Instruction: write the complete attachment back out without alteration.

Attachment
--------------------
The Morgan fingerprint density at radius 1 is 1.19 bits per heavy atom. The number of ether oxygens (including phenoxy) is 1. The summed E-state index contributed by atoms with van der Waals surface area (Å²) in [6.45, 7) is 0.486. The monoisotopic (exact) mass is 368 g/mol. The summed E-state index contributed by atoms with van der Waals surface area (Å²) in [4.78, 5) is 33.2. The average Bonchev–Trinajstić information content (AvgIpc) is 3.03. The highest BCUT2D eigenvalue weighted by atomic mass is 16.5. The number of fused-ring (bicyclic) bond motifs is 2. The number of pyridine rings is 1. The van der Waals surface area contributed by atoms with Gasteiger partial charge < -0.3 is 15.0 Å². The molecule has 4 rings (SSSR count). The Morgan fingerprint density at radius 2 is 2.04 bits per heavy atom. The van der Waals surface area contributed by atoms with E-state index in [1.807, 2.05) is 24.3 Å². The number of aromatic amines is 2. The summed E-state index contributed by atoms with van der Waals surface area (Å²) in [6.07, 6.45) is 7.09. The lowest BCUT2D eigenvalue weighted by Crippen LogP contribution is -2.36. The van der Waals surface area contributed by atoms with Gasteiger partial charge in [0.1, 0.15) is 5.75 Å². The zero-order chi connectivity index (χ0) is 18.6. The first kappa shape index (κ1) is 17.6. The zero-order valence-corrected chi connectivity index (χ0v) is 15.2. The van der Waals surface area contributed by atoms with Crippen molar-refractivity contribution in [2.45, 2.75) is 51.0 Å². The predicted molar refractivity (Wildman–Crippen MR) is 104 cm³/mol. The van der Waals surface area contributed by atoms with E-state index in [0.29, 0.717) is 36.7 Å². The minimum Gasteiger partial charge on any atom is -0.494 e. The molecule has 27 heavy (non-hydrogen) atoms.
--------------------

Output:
The Morgan fingerprint density at radius 1 is 1.19 bits per heavy atom. The number of ether oxygens (including phenoxy) is 1. The summed E-state index contributed by atoms with van der Waals surface area (Å²) in [6.45, 7) is 0.486. The monoisotopic (exact) mass is 368 g/mol. The summed E-state index contributed by atoms with van der Waals surface area (Å²) in [4.78, 5) is 33.2. The average Bonchev–Trinajstić information content (AvgIpc) is 3.03. The highest BCUT2D eigenvalue weighted by atomic mass is 16.5. The number of fused-ring (bicyclic) bond motifs is 2. The number of pyridine rings is 1. The van der Waals surface area contributed by atoms with Gasteiger partial charge < -0.3 is 15.0 Å². The molecule has 4 rings (SSSR count). The Morgan fingerprint density at radius 2 is 2.04 bits per heavy atom. The van der Waals surface area contributed by atoms with E-state index in [1.807, 2.05) is 24.3 Å². The number of aromatic amines is 2. The summed E-state index contributed by atoms with van der Waals surface area (Å²) in [6.07, 6.45) is 7.09. The lowest BCUT2D eigenvalue weighted by Crippen LogP contribution is -2.36. The van der Waals surface area contributed by atoms with Gasteiger partial charge in [0.1, 0.15) is 5.75 Å². The zero-order chi connectivity index (χ0) is 18.6. The first kappa shape index (κ1) is 17.6. The zero-order valence-corrected chi connectivity index (χ0v) is 15.2. The van der Waals surface area contributed by atoms with Crippen molar-refractivity contribution in [2.45, 2.75) is 51.0 Å². The predicted molar refractivity (Wildman–Crippen MR) is 104 cm³/mol. The van der Waals surface area contributed by atoms with E-state index in [0.29, 0.717) is 36.7 Å². The minimum Gasteiger partial charge on any atom is -0.494 e. The molecule has 27 heavy (non-hydrogen) atoms.